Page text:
Once Again: Drone Killings and International Law

Once Again: Drone Killings and International Law

[Kai Ambos is Professor of Criminal and International Law at the University of Göttingen and a judge at the Kosovo Specialist Chambers, The Hague. He writes here in his academic capacity. The author would like to thank Dr Lippold, Göttingen, for his important suggestions, and Dr Margaret Hiley for the preparation of the English version.]

Reports on the U.S. drone killings in connection with Afghanistan reveal an astonishing lack of concern regarding the legality of these operations. International law seems to play no role whatsoever in their assessment. Its marginalization, already lamented previously in connection with the Soleimani killing (see here in German and Spanish, with further references), continues to progress, despite the fact that Germany and other Western nations see themselves protagonists of international law. Indeed, the permissibility of such killings under international law is anything but clear.

In the view of the U.S., these operations are covered by the so-called war on terror against the IS and related groups. However, it is questionable whether this actually constitutes a “war” in the first place, in the legal sense of the term, namely an “armed conflict” pursuant to international humanitarian law (IHL) or law of armed conflict. This is because the “war on terror” involves military action not against another State, but against a non-State actor that moreover acts transnationally and as a loose network. In principle, non-State actors acquire (partial) subjectivity under international law only when they exercise a certain territorial rule and thus become a de facto regime. Traditionally, this was assumed, for example, in the case of colonial liberation movements that had gained control of a given territory; it also applies to local insurgency movements that, like the Taliban, pursue territorially limited interests and exercise limited territorial rule before actually seizing power.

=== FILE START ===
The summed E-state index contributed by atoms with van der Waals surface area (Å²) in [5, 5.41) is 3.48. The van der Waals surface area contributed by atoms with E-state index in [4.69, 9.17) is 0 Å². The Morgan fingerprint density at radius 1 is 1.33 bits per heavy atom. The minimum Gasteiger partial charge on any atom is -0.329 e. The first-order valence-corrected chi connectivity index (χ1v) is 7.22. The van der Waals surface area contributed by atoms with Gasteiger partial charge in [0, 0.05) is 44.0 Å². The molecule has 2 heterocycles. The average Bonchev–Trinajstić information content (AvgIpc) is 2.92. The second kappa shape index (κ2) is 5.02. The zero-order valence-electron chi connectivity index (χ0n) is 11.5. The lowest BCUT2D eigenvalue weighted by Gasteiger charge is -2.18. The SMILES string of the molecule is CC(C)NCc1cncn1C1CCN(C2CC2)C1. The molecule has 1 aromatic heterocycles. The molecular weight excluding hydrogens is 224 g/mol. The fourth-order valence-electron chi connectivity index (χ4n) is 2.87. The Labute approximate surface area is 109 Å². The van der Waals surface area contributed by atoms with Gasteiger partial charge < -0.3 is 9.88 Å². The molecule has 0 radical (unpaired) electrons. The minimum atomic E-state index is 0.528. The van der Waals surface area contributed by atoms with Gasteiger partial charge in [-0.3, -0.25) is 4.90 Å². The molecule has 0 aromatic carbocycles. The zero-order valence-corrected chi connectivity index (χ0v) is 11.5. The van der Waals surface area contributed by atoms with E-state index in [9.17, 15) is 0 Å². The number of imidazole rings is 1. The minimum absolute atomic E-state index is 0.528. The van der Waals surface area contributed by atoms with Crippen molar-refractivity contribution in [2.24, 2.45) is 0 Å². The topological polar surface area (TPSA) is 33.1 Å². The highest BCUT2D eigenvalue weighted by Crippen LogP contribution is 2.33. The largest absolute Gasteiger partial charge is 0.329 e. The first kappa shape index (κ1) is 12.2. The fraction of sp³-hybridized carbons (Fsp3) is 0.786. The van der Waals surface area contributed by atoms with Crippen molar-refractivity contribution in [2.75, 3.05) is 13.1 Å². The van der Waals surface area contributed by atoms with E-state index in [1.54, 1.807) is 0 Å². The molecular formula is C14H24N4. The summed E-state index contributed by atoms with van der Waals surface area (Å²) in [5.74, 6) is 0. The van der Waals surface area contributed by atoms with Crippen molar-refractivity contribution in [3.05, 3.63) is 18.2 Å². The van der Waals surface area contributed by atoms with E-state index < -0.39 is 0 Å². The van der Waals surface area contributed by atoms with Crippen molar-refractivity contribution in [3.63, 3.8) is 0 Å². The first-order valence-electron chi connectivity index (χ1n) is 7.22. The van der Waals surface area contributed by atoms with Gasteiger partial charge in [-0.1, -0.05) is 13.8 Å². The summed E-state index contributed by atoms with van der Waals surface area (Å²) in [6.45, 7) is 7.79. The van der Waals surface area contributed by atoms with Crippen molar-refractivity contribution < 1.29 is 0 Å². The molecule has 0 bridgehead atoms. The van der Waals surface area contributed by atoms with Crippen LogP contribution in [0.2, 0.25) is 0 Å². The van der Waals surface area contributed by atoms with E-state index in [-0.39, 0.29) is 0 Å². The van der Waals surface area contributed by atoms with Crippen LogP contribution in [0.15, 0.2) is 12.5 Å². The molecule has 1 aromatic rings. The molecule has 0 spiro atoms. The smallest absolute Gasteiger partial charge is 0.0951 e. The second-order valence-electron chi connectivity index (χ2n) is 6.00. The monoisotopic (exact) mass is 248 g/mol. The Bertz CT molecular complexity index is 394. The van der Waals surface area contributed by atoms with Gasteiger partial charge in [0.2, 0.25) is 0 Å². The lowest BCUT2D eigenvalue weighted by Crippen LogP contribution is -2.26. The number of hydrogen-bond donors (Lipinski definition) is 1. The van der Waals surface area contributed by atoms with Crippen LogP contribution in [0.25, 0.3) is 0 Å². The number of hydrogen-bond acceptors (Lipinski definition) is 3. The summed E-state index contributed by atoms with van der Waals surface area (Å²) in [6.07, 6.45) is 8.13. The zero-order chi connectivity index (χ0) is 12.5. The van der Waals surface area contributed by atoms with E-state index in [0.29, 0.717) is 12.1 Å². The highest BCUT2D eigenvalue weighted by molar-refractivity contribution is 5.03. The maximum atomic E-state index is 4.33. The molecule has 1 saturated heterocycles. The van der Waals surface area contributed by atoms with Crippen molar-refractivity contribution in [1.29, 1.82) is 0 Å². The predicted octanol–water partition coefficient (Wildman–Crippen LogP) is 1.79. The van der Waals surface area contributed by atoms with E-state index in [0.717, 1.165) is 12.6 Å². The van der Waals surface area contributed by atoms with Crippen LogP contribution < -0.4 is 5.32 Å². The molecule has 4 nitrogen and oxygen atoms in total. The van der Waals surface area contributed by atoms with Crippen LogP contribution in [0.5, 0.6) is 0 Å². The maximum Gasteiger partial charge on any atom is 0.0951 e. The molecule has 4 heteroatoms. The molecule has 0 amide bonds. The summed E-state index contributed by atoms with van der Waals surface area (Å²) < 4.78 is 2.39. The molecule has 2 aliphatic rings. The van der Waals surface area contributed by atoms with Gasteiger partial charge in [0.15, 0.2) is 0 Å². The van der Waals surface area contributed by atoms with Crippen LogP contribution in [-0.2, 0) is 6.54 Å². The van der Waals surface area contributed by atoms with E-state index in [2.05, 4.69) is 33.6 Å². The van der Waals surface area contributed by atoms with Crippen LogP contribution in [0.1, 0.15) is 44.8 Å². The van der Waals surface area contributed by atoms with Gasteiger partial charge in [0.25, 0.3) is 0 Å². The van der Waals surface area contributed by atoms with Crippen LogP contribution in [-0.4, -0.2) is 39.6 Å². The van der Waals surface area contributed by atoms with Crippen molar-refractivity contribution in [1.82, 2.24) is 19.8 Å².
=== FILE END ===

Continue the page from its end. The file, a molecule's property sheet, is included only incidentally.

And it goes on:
A non-international conflict may also arise between such movements and the government concerned if – within the meaning of Common Article 3 of the Geneva Conventions and Article 1(1) Additional Protocol (AP) II – the conflict reaches a certain intensity and the non-State actor is sufficiently organised to be considered a party to the conflict. (Cf. ICRC Commentary, para. 456 ff.) In the case of terrorist attacks, it is debatable whether the required intensity threshold is met, and in the case of a transnational terrorist network, doubts may arise as to whether it possesses a sufficient degree of organization, precisely because of its lack of a territorial nexus, let alone a territorial consolidation. Even though territorial control on the part of the non-State actor is not required in Common Article 3 (Article 1(1) AP II thus sets higher requirements in this regard), according to both provisions a non-international conflict must take place on the territory of a High Contracting Party; the borderless expansion of such a conflict – in the sense of a worldwide war on terror that completely abandons the territorial nexus – is thus not covered by IHL (see here and ICRC Commentary, para. 516). Whether a terrorist network – detached from a specific territory – can possess general subjectivity under international law, which would include the possibility of attacking it, is a difficult question. In any case, States have an inherent right to self-defence, which can also be directed against non-State actors (BVerfG, 2 BvE 2/16, paras. 50–51).

At any rate, such extraterritorial operations may constitute a violation of the sovereignty of the State of sojourn. If this State – for example, Afghanistan (now represented by the Taliban) – did not consent to such an attack, the strike would constitute a violation of the principle of non-intervention derived from the principle of the sovereign equality of States (Article 2(1) UN Charter) (cf. ICJ, Nicaragua Judg. 1986, para. 202); it could also amount to a violation of the prohibition of the use of force (Article 2(4) UN Charter). It is noteworthy in this context that Afghan sovereignty is explicitly recognised in both the NATO Statute of Forces Agreement (Art. 4(2)) as well as in the bilateral agreements between the USA and Afghanistan (Article 3(2)).